Johanna Pohl is a Programme Assistant at ICCT. Before joining ICCT, Johanna worked at the International Institute for Counter-terrorism (ICT), as well as at QSchools, an Arab-Israeli educational start-up. Johanna holds a BA in International Relations and Counter-terrorism from the Interdisciplinary Center Herzliya and an MSc in Crisis and Security Management from Leiden University.
At ICCT, Johanna is engaged in both research and project activities on the topics of foreign fighters, rehabilitation and reintegration as well as monitoring and evaluation. She furthermore oversees the Centre’s external communication and serves as first point of contact for ICCT Visiting Fellowships.
Key publications include:
Reed, A. and Pohl, J. “Disentangling the EU Foreign Fighter Threat: the Case for a Comprehensive Approach”, RUSI Newsbrief 37, no. 1 (2017).
Pohl, J. “How (not) to Manage Fear after Terrorist Attacks“, Perspectives, The International Centre for Counter-Terrorism – The Hague (2016).
Entenmann, E., and B. van Ginkel, (Eds.). “The Foreign Fighters Phenomenon in the European Union. Profiles, Threats & Policies”, The International Centre for Counter-Terrorism – The Hague 7, no. 2 (2016).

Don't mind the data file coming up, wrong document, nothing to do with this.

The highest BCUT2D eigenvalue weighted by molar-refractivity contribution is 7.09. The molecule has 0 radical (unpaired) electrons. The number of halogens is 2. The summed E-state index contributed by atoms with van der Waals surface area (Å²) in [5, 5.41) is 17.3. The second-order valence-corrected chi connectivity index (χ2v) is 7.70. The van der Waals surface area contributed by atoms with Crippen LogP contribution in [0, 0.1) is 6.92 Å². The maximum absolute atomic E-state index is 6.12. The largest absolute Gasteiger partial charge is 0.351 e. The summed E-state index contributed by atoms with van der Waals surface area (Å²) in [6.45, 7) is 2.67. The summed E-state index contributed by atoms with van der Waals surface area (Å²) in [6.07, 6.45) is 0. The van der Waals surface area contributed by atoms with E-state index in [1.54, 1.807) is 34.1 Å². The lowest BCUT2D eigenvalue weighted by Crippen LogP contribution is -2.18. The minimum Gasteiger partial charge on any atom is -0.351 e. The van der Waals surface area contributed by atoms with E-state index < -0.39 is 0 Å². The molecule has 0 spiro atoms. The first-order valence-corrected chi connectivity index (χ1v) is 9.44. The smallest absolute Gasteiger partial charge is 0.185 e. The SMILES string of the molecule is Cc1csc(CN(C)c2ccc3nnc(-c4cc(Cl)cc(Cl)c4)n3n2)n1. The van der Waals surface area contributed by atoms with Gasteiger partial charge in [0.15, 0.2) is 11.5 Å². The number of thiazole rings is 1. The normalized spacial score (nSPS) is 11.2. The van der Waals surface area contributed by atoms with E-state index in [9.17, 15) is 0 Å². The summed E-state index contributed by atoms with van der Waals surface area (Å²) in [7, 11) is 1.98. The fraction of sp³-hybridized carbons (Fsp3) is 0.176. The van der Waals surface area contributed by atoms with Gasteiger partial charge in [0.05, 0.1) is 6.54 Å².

Follow Johanna Pohl on Twitter @pohl_johanna.
In the aftermath of a terrorist attack, a series of events can ostensibly be relied on. As we mourn, the media frantically try to gather information about the attacker(s) and, upon learning that they used social media for some part of their activity, it is suggested by journalists, politicians, and pundits that they were radicalised […]
In recent years Europe has faced an increasing wave of so-called ‘lone actor’ attacks committed by jihadist terrorists. This trend has continued in 2017. For example, the attacks in London and Stockholm, which were simple but devastating in their methodology, used vehicles to run pedestrians down. While the London attacker disembarked to engage in a […]
In a March 2017 paper published by the International Centre for Counter-Terrorism—The Hague, this author introduced a framework for studying the construction of extremist identity through ideological texts. This Report will examine the framework against a historical example of the so-called Islamic State (IS) propaganda to illustrate how messaging strategies can be based on insights derived […]